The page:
Problems with the assessment of shame and guilt
Moral emotions play a significant role in human behavior, and yet scholars are not unanimous in defining, differentiating, and measuring the basic moral experiences: shame and guilt. Because of this problem, the theory goes far beyond the empirical research on these emotions.
In this article we analyze the most widely accepted points of view on the difference between guilt and shame; those who espouse each point of view suggest their own assessment tools. Thus, one of the often-used methods, the Test of Self-Conscious Affect-3 (TOSCA-3) (Tangney, Dearing, Wagner, & Gramzow, 2000), is based on a theory that differentiates shame and guilt according to where the negative evaluation of the misbehavior is aimed (at one’s actions or at one’s self). Another widely used questionnaire, the Dimensions of Conscience Questionnaire (DCQ) (Johnson et al., 1987), differentiates these emotions on the basis of whether the event causing them is public or personal.
The latest studies have shown that those methods are not contradictory. In addition, both the TOSCA-3 and the DCQ have their disadvantages; for example, they do not differentiate between emotional and behavioral aspects of guilt and shame. Thus, there is a need to develop a new assessment scale that overcomes these disadvantages. One such scale is the Guilt and Shame Proneness Scale (GASP) (Cohen, Wolf, Panter, & Insko, 2011). The research conducted by its authors has established its reliability and validity, which allow us to consider the GASP as a progressive tool in assessing moral emotions, one that has great theoretical and practical value.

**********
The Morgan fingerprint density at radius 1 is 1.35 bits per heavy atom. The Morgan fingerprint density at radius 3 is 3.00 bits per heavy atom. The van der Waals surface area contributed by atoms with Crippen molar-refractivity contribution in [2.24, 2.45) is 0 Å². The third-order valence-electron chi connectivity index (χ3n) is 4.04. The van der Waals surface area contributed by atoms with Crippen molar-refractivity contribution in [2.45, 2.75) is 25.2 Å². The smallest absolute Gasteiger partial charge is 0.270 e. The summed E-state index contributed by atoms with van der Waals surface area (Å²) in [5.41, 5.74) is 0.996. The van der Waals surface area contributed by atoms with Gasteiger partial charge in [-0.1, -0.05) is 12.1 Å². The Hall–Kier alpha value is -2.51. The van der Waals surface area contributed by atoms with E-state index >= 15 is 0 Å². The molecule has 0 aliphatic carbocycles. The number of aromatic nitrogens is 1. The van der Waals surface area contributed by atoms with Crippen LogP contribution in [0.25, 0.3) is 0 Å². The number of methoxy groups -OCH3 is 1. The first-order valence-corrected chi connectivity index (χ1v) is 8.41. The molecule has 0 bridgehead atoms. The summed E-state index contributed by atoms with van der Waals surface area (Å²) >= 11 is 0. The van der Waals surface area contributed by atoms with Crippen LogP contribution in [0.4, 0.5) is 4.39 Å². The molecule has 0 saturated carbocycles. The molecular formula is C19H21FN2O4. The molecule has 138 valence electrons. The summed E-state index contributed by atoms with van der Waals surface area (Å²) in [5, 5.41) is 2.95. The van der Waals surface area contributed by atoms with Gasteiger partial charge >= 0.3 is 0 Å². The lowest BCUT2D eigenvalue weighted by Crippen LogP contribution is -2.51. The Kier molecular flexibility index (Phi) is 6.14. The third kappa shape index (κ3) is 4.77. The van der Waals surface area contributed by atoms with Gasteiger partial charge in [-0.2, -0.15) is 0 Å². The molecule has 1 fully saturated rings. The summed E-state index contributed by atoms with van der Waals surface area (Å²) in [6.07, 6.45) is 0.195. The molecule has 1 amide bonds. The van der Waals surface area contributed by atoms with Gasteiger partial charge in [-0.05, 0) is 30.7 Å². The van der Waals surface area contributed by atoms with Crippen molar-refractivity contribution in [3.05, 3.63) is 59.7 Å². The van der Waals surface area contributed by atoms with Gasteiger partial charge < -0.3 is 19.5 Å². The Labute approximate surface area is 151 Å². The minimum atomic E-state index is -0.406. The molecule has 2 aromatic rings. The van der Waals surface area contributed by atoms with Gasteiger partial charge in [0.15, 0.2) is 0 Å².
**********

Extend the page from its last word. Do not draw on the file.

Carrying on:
Themes: Clinical psychology; Psychological assessment
Keywords: shame, guilt, moral emotions, psychological assessment tools, TOSCA-3, GASP
Among human emotions there is a specific group of feelings that are connected with the way one sees one’s self and one’s actions as well as with one’s self-concept in the sphere of social relations. In foreign writings such emotions are called self conscious emotions, while Russian scholars call them social, meaning that there are other people within the context of the current emotional phenomena, or moral, meaning that they are the key feature of a person’s morality and help draw a line between moral standards and moral behavior (Breslav, 2006). The feelings of shame and guilt occupy a central place in one’s moral life.
Shame and guilt develop naturally in the process of internalization—that is, the gradual transformation of one’s (external) social-control mechanisms into one’s own internal rules of behavior (Kon, 1979). Consequently, one of the most important functions of shame and guilt is to regulate (to deter) unethical and antisocial behavior (Tangney, Stuewig, & Mashek, 2007).